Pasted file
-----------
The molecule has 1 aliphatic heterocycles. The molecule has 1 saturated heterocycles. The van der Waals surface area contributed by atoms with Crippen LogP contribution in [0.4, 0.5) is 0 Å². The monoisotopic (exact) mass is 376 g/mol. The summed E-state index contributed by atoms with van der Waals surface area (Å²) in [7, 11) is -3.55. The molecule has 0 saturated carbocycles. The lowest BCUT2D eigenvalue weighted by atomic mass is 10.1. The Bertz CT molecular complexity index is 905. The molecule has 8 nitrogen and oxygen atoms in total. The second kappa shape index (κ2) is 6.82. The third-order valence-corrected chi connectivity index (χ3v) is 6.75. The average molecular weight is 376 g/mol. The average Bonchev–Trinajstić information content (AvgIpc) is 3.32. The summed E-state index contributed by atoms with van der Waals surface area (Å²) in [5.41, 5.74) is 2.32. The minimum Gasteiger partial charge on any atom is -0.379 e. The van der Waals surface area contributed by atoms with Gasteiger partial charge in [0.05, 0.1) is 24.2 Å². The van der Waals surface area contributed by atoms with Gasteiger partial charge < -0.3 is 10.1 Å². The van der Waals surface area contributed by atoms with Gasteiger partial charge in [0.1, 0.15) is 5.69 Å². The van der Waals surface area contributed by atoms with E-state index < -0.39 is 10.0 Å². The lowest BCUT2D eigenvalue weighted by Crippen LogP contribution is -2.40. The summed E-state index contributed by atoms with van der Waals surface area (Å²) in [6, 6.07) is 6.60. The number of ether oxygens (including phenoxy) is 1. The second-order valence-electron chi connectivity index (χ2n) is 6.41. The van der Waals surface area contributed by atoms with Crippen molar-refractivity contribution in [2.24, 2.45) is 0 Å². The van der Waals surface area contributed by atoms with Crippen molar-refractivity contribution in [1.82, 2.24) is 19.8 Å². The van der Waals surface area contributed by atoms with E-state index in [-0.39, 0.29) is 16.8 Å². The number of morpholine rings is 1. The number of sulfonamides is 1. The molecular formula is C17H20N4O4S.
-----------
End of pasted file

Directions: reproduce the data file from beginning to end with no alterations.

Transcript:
The molecule has 1 aliphatic heterocycles. The molecule has 1 saturated heterocycles. The van der Waals surface area contributed by atoms with Crippen LogP contribution in [0.4, 0.5) is 0 Å². The monoisotopic (exact) mass is 376 g/mol. The summed E-state index contributed by atoms with van der Waals surface area (Å²) in [7, 11) is -3.55. The molecule has 0 saturated carbocycles. The lowest BCUT2D eigenvalue weighted by atomic mass is 10.1. The Bertz CT molecular complexity index is 905. The molecule has 8 nitrogen and oxygen atoms in total. The second kappa shape index (κ2) is 6.82. The third-order valence-corrected chi connectivity index (χ3v) is 6.75. The average molecular weight is 376 g/mol. The average Bonchev–Trinajstić information content (AvgIpc) is 3.32. The summed E-state index contributed by atoms with van der Waals surface area (Å²) in [5.41, 5.74) is 2.32. The minimum Gasteiger partial charge on any atom is -0.379 e. The van der Waals surface area contributed by atoms with Gasteiger partial charge in [0.05, 0.1) is 24.2 Å². The van der Waals surface area contributed by atoms with Gasteiger partial charge < -0.3 is 10.1 Å². The van der Waals surface area contributed by atoms with Gasteiger partial charge in [0.1, 0.15) is 5.69 Å². The van der Waals surface area contributed by atoms with E-state index < -0.39 is 10.0 Å². The lowest BCUT2D eigenvalue weighted by Crippen LogP contribution is -2.40. The summed E-state index contributed by atoms with van der Waals surface area (Å²) in [6, 6.07) is 6.60. The number of ether oxygens (including phenoxy) is 1. The second-order valence-electron chi connectivity index (χ2n) is 6.41. The van der Waals surface area contributed by atoms with Crippen molar-refractivity contribution in [2.24, 2.45) is 0 Å². The van der Waals surface area contributed by atoms with Crippen molar-refractivity contribution in [1.82, 2.24) is 19.8 Å². The van der Waals surface area contributed by atoms with E-state index in [-0.39, 0.29) is 16.8 Å². The number of morpholine rings is 1. The number of sulfonamides is 1. The molecular formula is C17H20N4O4S.